Wednesday, October 4, 2023

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Mt. Zion will keep on blessing — until they can’t

LANSING, Ill. (June 29, 2023) – A hint of weariness shows on Betty Burley’s face as she surveys the pallets of food lined up in the Mt. Zion parking lot. Thursday, she smiles, has been a long day.

Burley is accustomed to organizing two “pop-up food pantries” each week, but usually one happens on Wednesday and the other on Thursday. This Thursday, June 29, she has scheduled two pop-ups in order to make up for the cancellation of Wednesday’s pop-up due to the Air Quality Alert. She doesn’t want anyone to miss out on this week’s blessing.

A typical pop-up requires an hour of set-up, two hours of distribution, and an hour of clean-up. Today that time investment will be doubled.

The blessing distribution system

For recipients who drive through the Mt. Zion parking lot, the distribution system seems easy and fast. They are largely unaware of the dozen volunteers involved, each with an assigned role. Volunteers unload the Illinois Partners in Hope truck when it arrives, slice the shrink-wrap off the towering pallets, organize and open hundreds of boxes, and set aside designated amounts for the homeless ministry the church also runs. Burley visits each pallet of food, calculates the quantity of individual items, and writes a number on the side to indicate how many can be given to each car. She assigns one or two volunteers to each pallet, and they will quickly load each car as it drives through with its trunk already popped open.

Today they will serve more than 400 cars.

Betty Burley writes a number on a pallet of Bob Evans Egg Whites, delivered by Illinois Partners in Hope just minutes earlier. (Photo: Melanie Jongsma)

The line of blessing recipients

The line of cars extends down 177th Street and around the corner. Week after week, people drive through, open their trunks, and receive whatever Illinois Partners in Hope has delivered to Mt. Zion that day. Today’s assortment includes Bob Evans Egg Whites, Philadelphia Cream Cheese, Propel water, Hostess Donettes, and thousands of Lunchables.

Food pop-up recipients — or “Poppers,” as Betty Burley calls them — line up along 177th Street, waiting for volunteers to finish unloading and organizing the delivery from Illinois Partners in Hope. No ID is required for the Mt. Zion pop-ups, and Burley has heard grateful testimonies from Poppers who live in Lansing and surrounding towns, but also Indiana and even Wisconsin. (Photo: Melanie Jongsma)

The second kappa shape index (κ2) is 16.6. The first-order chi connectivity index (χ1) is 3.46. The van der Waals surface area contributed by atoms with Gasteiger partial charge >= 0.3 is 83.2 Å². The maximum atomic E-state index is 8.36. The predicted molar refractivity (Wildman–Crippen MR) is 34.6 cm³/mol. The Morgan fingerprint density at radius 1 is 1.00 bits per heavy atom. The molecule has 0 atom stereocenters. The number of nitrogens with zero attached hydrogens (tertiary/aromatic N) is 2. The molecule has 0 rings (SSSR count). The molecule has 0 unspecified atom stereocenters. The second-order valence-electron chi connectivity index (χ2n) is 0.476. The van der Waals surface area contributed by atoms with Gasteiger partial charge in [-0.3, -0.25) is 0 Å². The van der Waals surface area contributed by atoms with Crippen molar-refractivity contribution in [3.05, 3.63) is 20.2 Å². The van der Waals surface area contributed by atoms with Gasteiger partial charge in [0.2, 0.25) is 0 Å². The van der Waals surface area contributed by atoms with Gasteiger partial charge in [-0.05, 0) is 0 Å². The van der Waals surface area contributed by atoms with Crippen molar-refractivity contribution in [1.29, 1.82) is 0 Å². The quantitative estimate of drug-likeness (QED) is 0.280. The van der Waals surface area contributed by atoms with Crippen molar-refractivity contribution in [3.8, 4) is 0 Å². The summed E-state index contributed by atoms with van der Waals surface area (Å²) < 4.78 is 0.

When the truck is unloaded and the pallets are unwrapped, Betty Burley shoots a Facebook Live video introducing some of the volunteers and showing the items that are available for pick-up. (Photo: Melanie Jongsma)

Mt. Zion has been a conduit of these blessings for three years, ever since the pandemic urged them to meet new needs in new ways.

The overlooked needs

But the tiny church is struggling as well. So focused on meeting others’ needs, they have long overlooked their own. The Mt. Zion Center building — which housed Matthew Bookstore in the 1970s, then Christian Literature Center, then a shop called O-Zone — needs upkeep. The ceiling is drooping. And a post-pandemic decline in membership makes it difficult even to keep the lights on. Pastor Leon, who puts his “heart and soul” into the church’s ministry efforts, has sometimes put his last dollar into the utility bill as well.

For the most part, the ministries of Mt. Zion do not cost money, so they continue indefinitely. The Mt. Zion flock invests what they do have — time, muscle, administrative skills, and a love for community. “Our outreaches are sponsored by donations,” explained Burley, “so that we are able to do community outreach like the food giveaways. That ensures we can continue helping the community, which is at the core of our ministry. Extending a helping hand.”

But food donations won’t pay the mortgage. That comes out of Pastor Leon’s well-worn pockets.

Pastor Leon at one time considered becoming a lawyer because he wanted to help people. Instead he devoted his life to a more hands-on style of ministry. (Photo: Betty Burley)

Burley would love to have more volunteers as well. “If we have more volunteers we could have more outreach giveaways,” she says, again thinking of ways to meet other people’s needs.

Blessed to be a blessing

For now, Mt. Zion Center will continue to transform its parking lot into a blessing distribution zone at least twice a week, receiving pallets and boxes, organizing them thoughtfully, and giving them away to anyone in need.

Mt. Zion Center is located at 2340 177th Street in Lansing, Illinois. The church can accept financial donations online via Zelle to @[email protected], or via checks made payable to UFL Hidden Facts ministry.

Volunteers interested in joining the pop-up pantry team can find more information in the Facebook Group, A volunteer application form is available under the Forms tab of that page:


Melanie Jongsma
Melanie Jongsma
Melanie Jongsma grew up in Lansing, Illinois, and believes The Lansing Journal has an important role to play in building community through trustworthy information.